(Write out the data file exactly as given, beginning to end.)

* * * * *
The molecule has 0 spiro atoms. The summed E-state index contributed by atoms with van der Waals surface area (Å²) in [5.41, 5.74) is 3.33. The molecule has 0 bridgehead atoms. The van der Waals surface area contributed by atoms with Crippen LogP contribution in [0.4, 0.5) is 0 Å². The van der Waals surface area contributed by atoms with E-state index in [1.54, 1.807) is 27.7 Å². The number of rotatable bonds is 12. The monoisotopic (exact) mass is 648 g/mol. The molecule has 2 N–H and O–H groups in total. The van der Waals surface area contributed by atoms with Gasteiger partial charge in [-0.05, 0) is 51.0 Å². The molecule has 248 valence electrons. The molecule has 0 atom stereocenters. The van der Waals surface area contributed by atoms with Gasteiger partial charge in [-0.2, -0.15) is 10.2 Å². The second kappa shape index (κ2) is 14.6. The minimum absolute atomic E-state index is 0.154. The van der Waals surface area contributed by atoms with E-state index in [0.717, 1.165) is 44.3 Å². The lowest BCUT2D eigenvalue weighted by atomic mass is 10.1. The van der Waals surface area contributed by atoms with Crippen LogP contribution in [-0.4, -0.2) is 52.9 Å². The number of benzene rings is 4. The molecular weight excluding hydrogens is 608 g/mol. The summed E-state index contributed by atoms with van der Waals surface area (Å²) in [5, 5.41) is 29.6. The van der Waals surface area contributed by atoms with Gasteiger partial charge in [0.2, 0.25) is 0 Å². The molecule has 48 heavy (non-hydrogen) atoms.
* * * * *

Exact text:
The molecule has 0 spiro atoms. The summed E-state index contributed by atoms with van der Waals surface area (Å²) in [5.41, 5.74) is 3.33. The molecule has 0 bridgehead atoms. The van der Waals surface area contributed by atoms with Crippen LogP contribution in [0.4, 0.5) is 0 Å². The van der Waals surface area contributed by atoms with E-state index in [1.54, 1.807) is 27.7 Å². The number of rotatable bonds is 12. The monoisotopic (exact) mass is 648 g/mol. The molecule has 2 N–H and O–H groups in total. The van der Waals surface area contributed by atoms with Gasteiger partial charge in [-0.05, 0) is 51.0 Å². The molecule has 248 valence electrons. The molecule has 0 atom stereocenters. The van der Waals surface area contributed by atoms with Gasteiger partial charge in [-0.2, -0.15) is 10.2 Å². The second kappa shape index (κ2) is 14.6. The minimum absolute atomic E-state index is 0.154. The van der Waals surface area contributed by atoms with E-state index in [0.717, 1.165) is 44.3 Å². The lowest BCUT2D eigenvalue weighted by atomic mass is 10.1. The van der Waals surface area contributed by atoms with Crippen LogP contribution in [-0.4, -0.2) is 52.9 Å². The number of benzene rings is 4. The molecular weight excluding hydrogens is 608 g/mol. The summed E-state index contributed by atoms with van der Waals surface area (Å²) in [5, 5.41) is 29.6. The van der Waals surface area contributed by atoms with Gasteiger partial charge in [0.2, 0.25) is 0 Å². The molecule has 48 heavy (non-hydrogen) atoms.